Tuesday, December 20, 2011

Picking Out a Place for Your Book

No, not for vacation spot, altho’ who doesn’t want to take their book to some tropical place on the beach. Or even better, have their book take them there, literally. Wouldn’t we all like to be making enough from our books to be doing that?

Course that means getting published first.

Which brings up this post.

We’ve been told as writers that when we pitch an agent one of the things we need to know is where our book fits in on book store shelves and sections.


Except when it’s not as easy to categorize into those categories / genres. I’m still trying to figure where mine fit. Yes, granted I need to actually finish them first. That would be the first thing. But then comes the question of where does it actually fit. And some believe we should know that as we write, because that would very possibly change how we are writing.

What do you think?

Do you know / have clear ideas of where the books you are writing fit in?

How did you determine that?

If you are still searching to where you fit in, here’s an interesting blog post that has genres and sub-genres you might want to take a look at.

Thanks to :


Dec 01, 8:21am via TweetDeck

Wonder what Sub-Genre your book falls into? Check out this resource: bit.ly/sC3874 #writing #screenwriting #MyWANA

Retweeted by Quotes4Writers

Then it would be nice if you came back here to help me with mine.……if that's even possible.

And if you look around on their blog and find interesting things it would be nice if you came back and shared them with me. After all, I’m always sharing with you here.

It does look like it’s got some great info’ there. But I’m in the midst of stuff too you know. So it would be nice if we all shared here. Just sayin…. Tis the season.

Saturday, December 17, 2011

Talking Too Much????

If it’s you, then you should know who you are. Don’t you?

Not sure these ideas would really help you but maybe….. I did come across this great post that will help you look at and determine if your characters are talking too much.

Might help you in other ways other than just your writing.

And since fellow writer and I were just talking about this recently will definitely help him.

While you are there looking, check out the rest of the blog. There’s some Good stuff there!

And do Please come back here and let me know what you find! I haven’t had time to look through it much either.

[Do I Really Need to tell you how behind we are with Holiday stuff??? No decorations up. No cards done. Still have baking / presents to do. Wrapped ones needed for this weekend…. Mostly. And so on and so on …. Sigh…..]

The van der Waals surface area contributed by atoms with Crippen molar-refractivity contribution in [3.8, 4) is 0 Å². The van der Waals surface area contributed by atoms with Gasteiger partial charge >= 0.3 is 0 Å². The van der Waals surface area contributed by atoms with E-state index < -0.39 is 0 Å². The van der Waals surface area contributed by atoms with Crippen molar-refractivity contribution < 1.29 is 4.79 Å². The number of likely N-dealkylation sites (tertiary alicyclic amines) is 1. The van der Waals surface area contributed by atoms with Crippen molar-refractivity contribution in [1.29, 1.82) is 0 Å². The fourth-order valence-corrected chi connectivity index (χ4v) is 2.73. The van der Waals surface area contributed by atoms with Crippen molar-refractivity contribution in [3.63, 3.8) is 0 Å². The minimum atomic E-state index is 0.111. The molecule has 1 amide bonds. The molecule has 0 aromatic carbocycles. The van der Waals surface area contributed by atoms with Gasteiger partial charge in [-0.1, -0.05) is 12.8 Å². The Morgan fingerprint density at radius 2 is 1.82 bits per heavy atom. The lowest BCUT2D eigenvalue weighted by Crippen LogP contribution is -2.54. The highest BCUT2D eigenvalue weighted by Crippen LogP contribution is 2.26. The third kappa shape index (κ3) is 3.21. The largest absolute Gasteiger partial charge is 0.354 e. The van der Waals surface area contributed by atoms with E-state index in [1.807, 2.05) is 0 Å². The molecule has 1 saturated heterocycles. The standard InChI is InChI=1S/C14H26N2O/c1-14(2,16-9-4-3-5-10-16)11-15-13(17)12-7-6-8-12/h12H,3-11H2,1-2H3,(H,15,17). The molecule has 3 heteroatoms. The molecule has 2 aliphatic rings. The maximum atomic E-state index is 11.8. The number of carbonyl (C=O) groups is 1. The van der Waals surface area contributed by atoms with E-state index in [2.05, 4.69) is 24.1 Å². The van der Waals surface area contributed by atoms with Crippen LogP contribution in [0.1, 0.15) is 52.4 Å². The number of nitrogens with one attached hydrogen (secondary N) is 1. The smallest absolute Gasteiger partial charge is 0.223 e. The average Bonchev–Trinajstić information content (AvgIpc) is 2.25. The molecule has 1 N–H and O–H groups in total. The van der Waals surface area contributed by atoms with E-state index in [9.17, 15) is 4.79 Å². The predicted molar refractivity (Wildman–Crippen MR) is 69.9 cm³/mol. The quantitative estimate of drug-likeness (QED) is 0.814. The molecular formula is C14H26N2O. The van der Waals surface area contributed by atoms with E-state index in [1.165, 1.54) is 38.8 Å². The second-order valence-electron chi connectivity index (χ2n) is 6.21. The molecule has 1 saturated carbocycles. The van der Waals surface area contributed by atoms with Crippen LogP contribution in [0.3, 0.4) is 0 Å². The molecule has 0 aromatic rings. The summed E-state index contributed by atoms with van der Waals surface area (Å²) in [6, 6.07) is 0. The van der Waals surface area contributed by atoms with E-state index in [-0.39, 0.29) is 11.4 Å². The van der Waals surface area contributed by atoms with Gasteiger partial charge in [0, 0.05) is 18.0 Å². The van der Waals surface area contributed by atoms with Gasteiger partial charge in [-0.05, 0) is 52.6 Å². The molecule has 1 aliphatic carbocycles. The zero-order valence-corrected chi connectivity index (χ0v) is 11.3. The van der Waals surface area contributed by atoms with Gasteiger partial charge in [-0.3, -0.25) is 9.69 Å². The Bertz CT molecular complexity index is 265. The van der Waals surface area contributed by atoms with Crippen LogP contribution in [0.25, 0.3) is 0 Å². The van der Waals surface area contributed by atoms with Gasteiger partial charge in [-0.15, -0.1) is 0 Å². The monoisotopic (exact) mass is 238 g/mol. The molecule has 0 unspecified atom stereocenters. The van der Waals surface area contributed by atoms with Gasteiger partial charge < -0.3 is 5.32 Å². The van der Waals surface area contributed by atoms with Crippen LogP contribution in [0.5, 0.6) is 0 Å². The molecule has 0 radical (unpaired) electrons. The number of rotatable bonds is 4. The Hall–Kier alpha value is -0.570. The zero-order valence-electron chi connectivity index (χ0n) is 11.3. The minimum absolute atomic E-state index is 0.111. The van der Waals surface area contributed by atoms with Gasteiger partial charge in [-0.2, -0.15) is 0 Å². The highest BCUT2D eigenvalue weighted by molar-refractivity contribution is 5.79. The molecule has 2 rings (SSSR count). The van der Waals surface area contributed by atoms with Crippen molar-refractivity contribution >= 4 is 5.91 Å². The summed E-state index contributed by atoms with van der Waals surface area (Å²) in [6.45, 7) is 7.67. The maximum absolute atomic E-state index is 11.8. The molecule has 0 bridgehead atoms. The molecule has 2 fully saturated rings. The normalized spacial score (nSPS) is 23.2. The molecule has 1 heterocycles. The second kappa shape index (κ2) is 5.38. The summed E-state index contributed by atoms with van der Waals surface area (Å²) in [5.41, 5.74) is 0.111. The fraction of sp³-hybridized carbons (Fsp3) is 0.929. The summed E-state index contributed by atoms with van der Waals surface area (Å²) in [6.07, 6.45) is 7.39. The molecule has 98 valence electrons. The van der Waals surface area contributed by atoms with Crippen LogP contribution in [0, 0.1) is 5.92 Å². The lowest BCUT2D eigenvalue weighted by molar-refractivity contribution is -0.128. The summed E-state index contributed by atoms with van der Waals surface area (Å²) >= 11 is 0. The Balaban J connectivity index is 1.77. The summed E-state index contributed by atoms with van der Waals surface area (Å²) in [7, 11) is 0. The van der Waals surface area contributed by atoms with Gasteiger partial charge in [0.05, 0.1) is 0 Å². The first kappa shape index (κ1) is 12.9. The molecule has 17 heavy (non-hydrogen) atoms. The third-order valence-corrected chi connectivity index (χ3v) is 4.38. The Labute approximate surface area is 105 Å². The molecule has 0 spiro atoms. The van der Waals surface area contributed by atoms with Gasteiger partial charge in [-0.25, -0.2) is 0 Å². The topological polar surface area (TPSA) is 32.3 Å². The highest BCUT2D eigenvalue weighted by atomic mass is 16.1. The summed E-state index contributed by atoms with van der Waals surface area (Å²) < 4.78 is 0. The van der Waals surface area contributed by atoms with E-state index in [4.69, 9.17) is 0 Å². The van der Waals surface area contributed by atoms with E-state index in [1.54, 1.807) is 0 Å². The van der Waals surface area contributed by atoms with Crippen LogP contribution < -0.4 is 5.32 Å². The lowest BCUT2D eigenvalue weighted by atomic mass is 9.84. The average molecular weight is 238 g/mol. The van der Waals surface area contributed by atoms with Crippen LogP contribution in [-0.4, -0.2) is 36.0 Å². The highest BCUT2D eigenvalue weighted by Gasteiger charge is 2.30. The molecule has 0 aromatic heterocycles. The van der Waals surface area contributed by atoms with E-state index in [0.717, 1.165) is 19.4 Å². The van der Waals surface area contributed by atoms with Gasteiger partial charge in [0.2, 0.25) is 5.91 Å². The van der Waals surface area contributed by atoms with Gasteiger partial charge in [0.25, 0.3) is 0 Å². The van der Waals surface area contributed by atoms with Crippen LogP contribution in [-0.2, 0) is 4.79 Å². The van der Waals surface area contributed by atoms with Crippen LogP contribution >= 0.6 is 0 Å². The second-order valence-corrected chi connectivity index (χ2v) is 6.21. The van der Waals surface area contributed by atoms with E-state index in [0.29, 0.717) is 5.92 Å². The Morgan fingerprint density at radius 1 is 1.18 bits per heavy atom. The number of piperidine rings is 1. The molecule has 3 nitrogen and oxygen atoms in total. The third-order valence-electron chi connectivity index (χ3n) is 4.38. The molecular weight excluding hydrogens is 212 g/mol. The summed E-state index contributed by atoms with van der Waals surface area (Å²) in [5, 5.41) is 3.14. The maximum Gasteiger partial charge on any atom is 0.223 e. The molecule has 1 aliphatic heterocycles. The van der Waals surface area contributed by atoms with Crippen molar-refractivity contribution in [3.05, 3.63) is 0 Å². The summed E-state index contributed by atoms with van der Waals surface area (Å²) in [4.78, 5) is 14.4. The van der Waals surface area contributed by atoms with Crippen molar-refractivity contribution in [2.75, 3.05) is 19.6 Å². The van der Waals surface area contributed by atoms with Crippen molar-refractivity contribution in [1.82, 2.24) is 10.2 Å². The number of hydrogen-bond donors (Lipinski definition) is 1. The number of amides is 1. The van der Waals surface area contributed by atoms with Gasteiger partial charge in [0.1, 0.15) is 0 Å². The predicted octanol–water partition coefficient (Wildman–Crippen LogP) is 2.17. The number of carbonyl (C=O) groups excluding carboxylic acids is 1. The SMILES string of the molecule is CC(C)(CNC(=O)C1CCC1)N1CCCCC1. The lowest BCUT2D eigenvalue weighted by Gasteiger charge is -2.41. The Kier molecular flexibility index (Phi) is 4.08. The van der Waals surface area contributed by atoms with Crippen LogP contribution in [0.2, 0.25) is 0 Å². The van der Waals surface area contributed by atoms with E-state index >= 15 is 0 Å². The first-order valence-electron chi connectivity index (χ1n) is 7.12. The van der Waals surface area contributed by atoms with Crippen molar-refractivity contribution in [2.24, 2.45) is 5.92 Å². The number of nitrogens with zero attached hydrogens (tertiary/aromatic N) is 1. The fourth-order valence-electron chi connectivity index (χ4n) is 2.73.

I send Great Thanks to for finding this:

PCrutcher Paige Crutcher

Hints that you have too much dialogue and helpful fixes: bit.ly/vPLCmE @NovelEditor #writetip @elizabethscraig

Tuesday, December 13, 2011

Holiday Writers Party / Get Together

Hey, it is the Holidays. And tomorrow is the 2nd Wednesday of the Month. That means Writers Wednesday.

Where James River Writers Members gather to talk all things writing.

Or, since it’s the Holidays, talk writing and holidays.

Or just enjoy the atmosphere at the Capital Ale House downtown.

Of course that’s what we do. ;)

And if you show up it Could be a Party!

Come toast the holidays with us. And encourage the writer within us all.

Saturday, December 3, 2011

Great Practical Writing Tips

I Especially like #3 and #4 of this one -

Cory Doctorow
Author of With a Little Help, For the Win, Makers, and Down and Out in the Magic Kingdom

  1. Write every day. Anything you do every day gets easier. If you’re insanely busy, make the amount that you write every day small (100 words? 250 words?) but do it every day.
  2. Write even when the mood isn’t right. You can’t tell if what you’re writing is good or bad while you’re writing it.
  3. Write when the book sucks and it isn’t going anywhere. Just keep writing. It doesn’t suck. Your conscious is having a panic attack because it doesn’t believe your subconscious knows what it’s doing.
  4. Stop in the middle of a sentence, leaving a rough edge for you to start from the next day — that way, you can write three or five words without being “creative” and before you know it, you’re writing.

But there’s Lots more Terrific ones -

Thanks to :

RoyalePine Dave Bale

Practical Tips on Writing a Book from 23 Brilliant Authors blogs.plos.org/neurotribes/20…

What’s your favorite?